Advent 2 A: Reclaiming Repentance

Matthew 3:1-12Isaiah 11:1-10

Dear Partner in Preaching,

What do you think: Is there any chance we can reclaim the value of the word “repentance” this Advent? Or, for that matter, Advent itself?

Here’s why I ask. I’m guessing that most of our folks assume repentance means saying you’re sorry. Or better, that you’re really, really sorry and will never do it – whatever “it” is – again. And, sure, that’s a part of repentance but, honestly, a pretty small part.

As you know, the heart of the word repentance means turning around, starting over, taking another direction, choosing another course. All of those actions by their nature call into question the value or rightness of one’s current behavior, but the emphasis is less on what is wrong with what we’re doing now and what is right and important and necessary about what we will do differently.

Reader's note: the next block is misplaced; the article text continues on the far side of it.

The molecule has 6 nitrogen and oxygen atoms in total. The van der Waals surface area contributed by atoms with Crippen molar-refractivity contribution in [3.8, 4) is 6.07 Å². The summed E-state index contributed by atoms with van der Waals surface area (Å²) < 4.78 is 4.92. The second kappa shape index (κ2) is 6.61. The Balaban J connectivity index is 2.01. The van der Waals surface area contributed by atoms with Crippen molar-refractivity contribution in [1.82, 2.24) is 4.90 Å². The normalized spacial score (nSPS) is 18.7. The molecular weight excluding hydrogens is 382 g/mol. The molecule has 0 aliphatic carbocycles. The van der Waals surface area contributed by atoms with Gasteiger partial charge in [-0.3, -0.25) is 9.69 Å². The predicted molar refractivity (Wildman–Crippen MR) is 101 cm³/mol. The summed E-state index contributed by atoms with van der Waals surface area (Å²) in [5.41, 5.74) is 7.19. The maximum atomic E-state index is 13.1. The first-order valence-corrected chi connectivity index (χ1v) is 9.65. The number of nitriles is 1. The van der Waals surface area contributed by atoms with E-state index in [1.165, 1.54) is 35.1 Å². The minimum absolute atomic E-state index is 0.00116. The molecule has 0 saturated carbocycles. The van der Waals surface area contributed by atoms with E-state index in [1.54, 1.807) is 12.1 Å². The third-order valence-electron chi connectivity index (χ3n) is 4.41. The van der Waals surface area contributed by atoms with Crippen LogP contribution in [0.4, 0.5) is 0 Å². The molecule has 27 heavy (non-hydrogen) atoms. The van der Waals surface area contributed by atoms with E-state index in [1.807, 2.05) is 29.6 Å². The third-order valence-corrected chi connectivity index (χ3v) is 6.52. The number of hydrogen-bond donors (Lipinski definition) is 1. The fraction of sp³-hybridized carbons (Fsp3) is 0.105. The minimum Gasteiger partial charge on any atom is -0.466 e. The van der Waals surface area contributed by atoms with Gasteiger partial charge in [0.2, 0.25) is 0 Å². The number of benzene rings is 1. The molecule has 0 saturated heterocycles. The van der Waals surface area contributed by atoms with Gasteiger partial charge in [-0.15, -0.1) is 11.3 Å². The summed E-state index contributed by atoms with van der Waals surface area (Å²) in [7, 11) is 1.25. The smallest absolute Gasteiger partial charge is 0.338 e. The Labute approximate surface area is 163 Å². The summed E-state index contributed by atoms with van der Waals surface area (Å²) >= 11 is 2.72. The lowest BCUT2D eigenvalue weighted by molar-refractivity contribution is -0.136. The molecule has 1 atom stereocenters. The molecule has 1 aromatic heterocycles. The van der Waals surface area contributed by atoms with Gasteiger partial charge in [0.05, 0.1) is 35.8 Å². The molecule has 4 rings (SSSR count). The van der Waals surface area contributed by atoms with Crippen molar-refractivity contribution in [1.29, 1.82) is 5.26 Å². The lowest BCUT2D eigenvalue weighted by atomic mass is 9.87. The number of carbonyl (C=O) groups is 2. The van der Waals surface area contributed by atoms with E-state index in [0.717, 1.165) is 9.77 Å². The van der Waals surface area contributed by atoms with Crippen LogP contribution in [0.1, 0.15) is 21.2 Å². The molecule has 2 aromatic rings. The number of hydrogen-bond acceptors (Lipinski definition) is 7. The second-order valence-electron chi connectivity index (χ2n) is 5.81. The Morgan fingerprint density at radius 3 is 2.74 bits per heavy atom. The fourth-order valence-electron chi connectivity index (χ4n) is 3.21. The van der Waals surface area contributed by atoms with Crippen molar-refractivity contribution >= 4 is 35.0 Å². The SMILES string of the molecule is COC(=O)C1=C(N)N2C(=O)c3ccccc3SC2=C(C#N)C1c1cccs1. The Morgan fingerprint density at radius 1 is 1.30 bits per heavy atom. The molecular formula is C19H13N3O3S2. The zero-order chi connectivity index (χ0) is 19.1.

Repentance also underscores that change isn’t necessary for change’s sake, but rather that change is necessary because we’ve become aware that our actions are out of step with God’s deep desire for peace and equity for all God’s people and – taking Isaiah’s vivid imagery in the second reading seriously – for the whole of creation. Repentance, in short, is realizing that God is pointing you one way, that you’ve been traveling another way, and changing course.